“Congratulations to Thomas Perez, who has just been named Chairman of the DNC. I could not be happier for him, or for the Republican Party!”

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Chris Berry/Reuters © 2017 Thomson Reuters. Click for restrictions

Trump’s tweet did not go unnoticed, as Thomas Perez shortly tweeted back.

The Election

Thomas Perez, in the election for DNC chairman, won decisively in a 235-200 vote over Keith Ellison. Notably, this was the second round of voting as Perez did not have enough of the majority to win the chair the first time around. Despite winning the second vote handily, the fact that Perez did not have the majority the first time around illustrates a clear divide in the Party between Clinton-endorsed Perez and Sanders-endorsed Ellison. In a move of solidarity, Perez appointed runner-up Ellison as deputy chairman.

Why is Trump Happy for the Republican Party?

Donald Trump claims to be happy for the Republican Party after Perez won the chair. Why? Perhaps Trump does not view Perez as a formidable opponent and thinks he will be a failure.  Naturally, that would be good for the Republican Party, but perhaps he is implying something further. Donald Trump has not been bashful about bashing the Democrats. He relishes the divide between the left and the far-left “progressives” within the Democratic Party. So it should come as no surprise that Trump later tweeted:

Instead of simply seeing Perez as impotent, Trump may also be recognizing that this continued divisiveness will strategically benefit the Republican Party.

Is the Democratic Party Divided?

The Democratic Party was naturally stunned when Hillary Clinton lost the Presidential race to Donald Trump. But, is there a divide within the party itself? Democrats do find themselves weaker than they have been in recent times.  Indeed, Republicans occupy the White House and hold a majority in both houses of Congress. Additionally, Republicans control 69 of the country’s state legislative chambers and 33 Governorships. Of those 33 states, Republicans control the state legislature in 25.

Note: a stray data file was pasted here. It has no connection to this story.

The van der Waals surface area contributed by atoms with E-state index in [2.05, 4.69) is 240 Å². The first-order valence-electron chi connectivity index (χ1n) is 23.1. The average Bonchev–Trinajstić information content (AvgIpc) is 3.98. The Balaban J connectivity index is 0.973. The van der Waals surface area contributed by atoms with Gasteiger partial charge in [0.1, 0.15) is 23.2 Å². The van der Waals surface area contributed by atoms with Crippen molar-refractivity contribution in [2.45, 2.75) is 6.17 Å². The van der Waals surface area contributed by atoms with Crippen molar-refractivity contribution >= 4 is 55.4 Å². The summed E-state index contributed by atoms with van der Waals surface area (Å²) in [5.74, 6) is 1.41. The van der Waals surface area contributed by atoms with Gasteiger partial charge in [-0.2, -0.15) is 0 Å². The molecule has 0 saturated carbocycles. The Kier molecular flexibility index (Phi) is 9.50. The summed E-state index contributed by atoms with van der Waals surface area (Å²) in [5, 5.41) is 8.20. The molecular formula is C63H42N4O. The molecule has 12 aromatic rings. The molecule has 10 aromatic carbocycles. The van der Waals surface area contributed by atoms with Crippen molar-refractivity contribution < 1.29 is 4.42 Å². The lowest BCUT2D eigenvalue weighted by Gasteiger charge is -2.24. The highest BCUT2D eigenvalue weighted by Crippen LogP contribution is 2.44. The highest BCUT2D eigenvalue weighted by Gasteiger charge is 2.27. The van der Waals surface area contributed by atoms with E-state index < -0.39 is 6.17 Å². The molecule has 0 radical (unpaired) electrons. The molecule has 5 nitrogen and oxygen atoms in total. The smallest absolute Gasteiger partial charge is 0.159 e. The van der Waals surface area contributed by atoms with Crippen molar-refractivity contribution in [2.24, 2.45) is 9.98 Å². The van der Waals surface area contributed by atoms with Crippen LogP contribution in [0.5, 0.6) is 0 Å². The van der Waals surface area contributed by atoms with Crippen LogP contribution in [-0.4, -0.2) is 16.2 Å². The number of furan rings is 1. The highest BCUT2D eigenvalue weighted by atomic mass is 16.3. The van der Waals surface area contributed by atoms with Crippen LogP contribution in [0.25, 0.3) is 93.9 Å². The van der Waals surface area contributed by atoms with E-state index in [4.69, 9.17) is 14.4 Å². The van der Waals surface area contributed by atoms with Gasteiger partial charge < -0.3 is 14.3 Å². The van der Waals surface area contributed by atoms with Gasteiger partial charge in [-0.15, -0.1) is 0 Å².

Within the party, there are Democrats considered to be left, and there are Democrats considered to be far left. Sen. Bernie Sanders and Sen. Elizabeth Warren represent the progressive movement of the far-left. But is there a true divide? Sanders was one of the first Senators to congratulate Perez on his victory, despite endorsing Ellison during the election. Sanders was not all roses with his congratulations, however, as he warned that, “It is imperative that Tom understands that the same-old, same-old is not working and that we must open the doors of the party to working people and young people in a way that has never been done before.”

It is fair to say that Sen. Sanders represents those that feel the loss of the Presidential election and the weakening of the party is due to the fact Democrats have failed to adopt messages of economic inequality important to both younger and minority voters. A large fraction of Democrats feel that the party is not aggressive enough, is not doing enough to embrace change, and that the traditional campaign strategy of moderation is not going to win voters.

On the other hand, in contrast to the progressives, there are traditionalists. These Democrats, led by Clinton-esque policy, that do not feel aggressive or drastic progressive change will draw voters. Instead, they believe moderation in terms of policy is central to regaining lost congressional seats. Unfortunately, campaigning on this stance of moderation is what cost the party key congressional seats, and perhaps the presidency, in the first place.

The DNC of the Future

The upcoming 2017 elections will be illustrative of which faction of the Democratic Party has more power.  How will the party regain voters in the midwest where the economy is the number one concern? How will the party regain the confidence of growing minority populations in southern states? There are many districts that Donald Trump barely won, and conversely, many that he barely lost. How the Democrats campaign in those districts will be indicative of the strength of the progressives versus the traditional moderation.
















Laura Bilotta
Laura Bilotta

NYU Law Grad. Public Defender in NJ for 10 years and counting. Vegan for 3 years and counting. Runner and cyclist in spare time.

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